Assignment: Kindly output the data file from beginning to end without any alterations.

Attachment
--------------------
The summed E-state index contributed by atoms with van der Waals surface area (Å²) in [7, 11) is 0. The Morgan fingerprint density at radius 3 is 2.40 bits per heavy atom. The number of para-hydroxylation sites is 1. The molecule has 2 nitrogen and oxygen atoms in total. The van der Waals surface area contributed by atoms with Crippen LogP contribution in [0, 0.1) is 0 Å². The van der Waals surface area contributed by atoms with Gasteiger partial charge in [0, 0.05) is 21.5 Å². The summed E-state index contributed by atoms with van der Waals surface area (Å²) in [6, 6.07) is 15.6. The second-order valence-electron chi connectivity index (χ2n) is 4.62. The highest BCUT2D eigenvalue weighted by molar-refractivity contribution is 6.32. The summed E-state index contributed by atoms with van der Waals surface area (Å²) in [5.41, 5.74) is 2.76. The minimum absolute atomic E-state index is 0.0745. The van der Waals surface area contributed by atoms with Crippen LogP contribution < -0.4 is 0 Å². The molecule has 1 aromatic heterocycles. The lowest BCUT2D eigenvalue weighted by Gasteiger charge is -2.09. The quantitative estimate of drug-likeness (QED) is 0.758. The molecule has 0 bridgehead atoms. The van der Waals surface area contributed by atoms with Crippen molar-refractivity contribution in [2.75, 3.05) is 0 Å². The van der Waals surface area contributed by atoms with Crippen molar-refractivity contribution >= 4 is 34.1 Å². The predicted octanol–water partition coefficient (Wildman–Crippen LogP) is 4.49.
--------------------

The summed E-state index contributed by atoms with van der Waals surface area (Å²) in [7, 11) is 0. The Morgan fingerprint density at radius 3 is 2.40 bits per heavy atom. The number of para-hydroxylation sites is 1. The molecule has 2 nitrogen and oxygen atoms in total. The van der Waals surface area contributed by atoms with Crippen LogP contribution in [0, 0.1) is 0 Å². The van der Waals surface area contributed by atoms with Gasteiger partial charge in [0, 0.05) is 21.5 Å². The summed E-state index contributed by atoms with van der Waals surface area (Å²) in [6, 6.07) is 15.6. The second-order valence-electron chi connectivity index (χ2n) is 4.62. The highest BCUT2D eigenvalue weighted by molar-refractivity contribution is 6.32. The summed E-state index contributed by atoms with van der Waals surface area (Å²) in [5.41, 5.74) is 2.76. The minimum absolute atomic E-state index is 0.0745. The van der Waals surface area contributed by atoms with Crippen LogP contribution < -0.4 is 0 Å². The molecule has 1 aromatic heterocycles. The lowest BCUT2D eigenvalue weighted by Gasteiger charge is -2.09. The quantitative estimate of drug-likeness (QED) is 0.758. The molecule has 0 bridgehead atoms. The van der Waals surface area contributed by atoms with Crippen molar-refractivity contribution in [2.75, 3.05) is 0 Å². The van der Waals surface area contributed by atoms with Crippen molar-refractivity contribution >= 4 is 34.1 Å². The predicted octanol–water partition coefficient (Wildman–Crippen LogP) is 4.49.